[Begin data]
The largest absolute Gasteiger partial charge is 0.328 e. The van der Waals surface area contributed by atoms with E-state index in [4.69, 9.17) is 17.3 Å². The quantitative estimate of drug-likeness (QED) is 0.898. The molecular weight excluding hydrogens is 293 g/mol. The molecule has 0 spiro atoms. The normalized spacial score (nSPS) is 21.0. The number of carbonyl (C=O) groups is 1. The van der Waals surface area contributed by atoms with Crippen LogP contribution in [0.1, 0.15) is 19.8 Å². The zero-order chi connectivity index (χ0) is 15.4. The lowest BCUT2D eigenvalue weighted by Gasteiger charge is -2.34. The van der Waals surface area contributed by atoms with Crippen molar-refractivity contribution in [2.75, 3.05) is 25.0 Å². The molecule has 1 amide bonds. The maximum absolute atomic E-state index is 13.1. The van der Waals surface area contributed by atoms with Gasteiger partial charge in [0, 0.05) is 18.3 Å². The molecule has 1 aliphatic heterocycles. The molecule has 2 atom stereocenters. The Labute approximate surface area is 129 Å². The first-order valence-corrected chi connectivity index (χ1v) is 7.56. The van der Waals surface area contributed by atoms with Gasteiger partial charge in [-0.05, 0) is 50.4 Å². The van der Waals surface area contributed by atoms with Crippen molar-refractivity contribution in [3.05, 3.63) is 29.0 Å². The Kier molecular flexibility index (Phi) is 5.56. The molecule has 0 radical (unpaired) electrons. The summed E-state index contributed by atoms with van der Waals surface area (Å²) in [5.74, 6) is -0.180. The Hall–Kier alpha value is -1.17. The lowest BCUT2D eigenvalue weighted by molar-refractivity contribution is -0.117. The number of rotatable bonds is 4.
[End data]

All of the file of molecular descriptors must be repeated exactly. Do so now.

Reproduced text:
The largest absolute Gasteiger partial charge is 0.328 e. The van der Waals surface area contributed by atoms with E-state index in [4.69, 9.17) is 17.3 Å². The quantitative estimate of drug-likeness (QED) is 0.898. The molecular weight excluding hydrogens is 293 g/mol. The molecule has 0 spiro atoms. The normalized spacial score (nSPS) is 21.0. The number of carbonyl (C=O) groups is 1. The van der Waals surface area contributed by atoms with Crippen LogP contribution in [0.1, 0.15) is 19.8 Å². The zero-order chi connectivity index (χ0) is 15.4. The lowest BCUT2D eigenvalue weighted by Gasteiger charge is -2.34. The van der Waals surface area contributed by atoms with Crippen molar-refractivity contribution in [2.75, 3.05) is 25.0 Å². The molecule has 1 amide bonds. The maximum absolute atomic E-state index is 13.1. The van der Waals surface area contributed by atoms with Gasteiger partial charge in [0, 0.05) is 18.3 Å². The molecule has 1 aliphatic heterocycles. The molecule has 2 atom stereocenters. The Labute approximate surface area is 129 Å². The first-order valence-corrected chi connectivity index (χ1v) is 7.56. The van der Waals surface area contributed by atoms with Gasteiger partial charge in [-0.05, 0) is 50.4 Å². The van der Waals surface area contributed by atoms with Crippen molar-refractivity contribution in [3.05, 3.63) is 29.0 Å². The Kier molecular flexibility index (Phi) is 5.56. The molecule has 0 radical (unpaired) electrons. The summed E-state index contributed by atoms with van der Waals surface area (Å²) in [5.74, 6) is -0.180. The Hall–Kier alpha value is -1.17. The lowest BCUT2D eigenvalue weighted by molar-refractivity contribution is -0.117. The number of rotatable bonds is 4.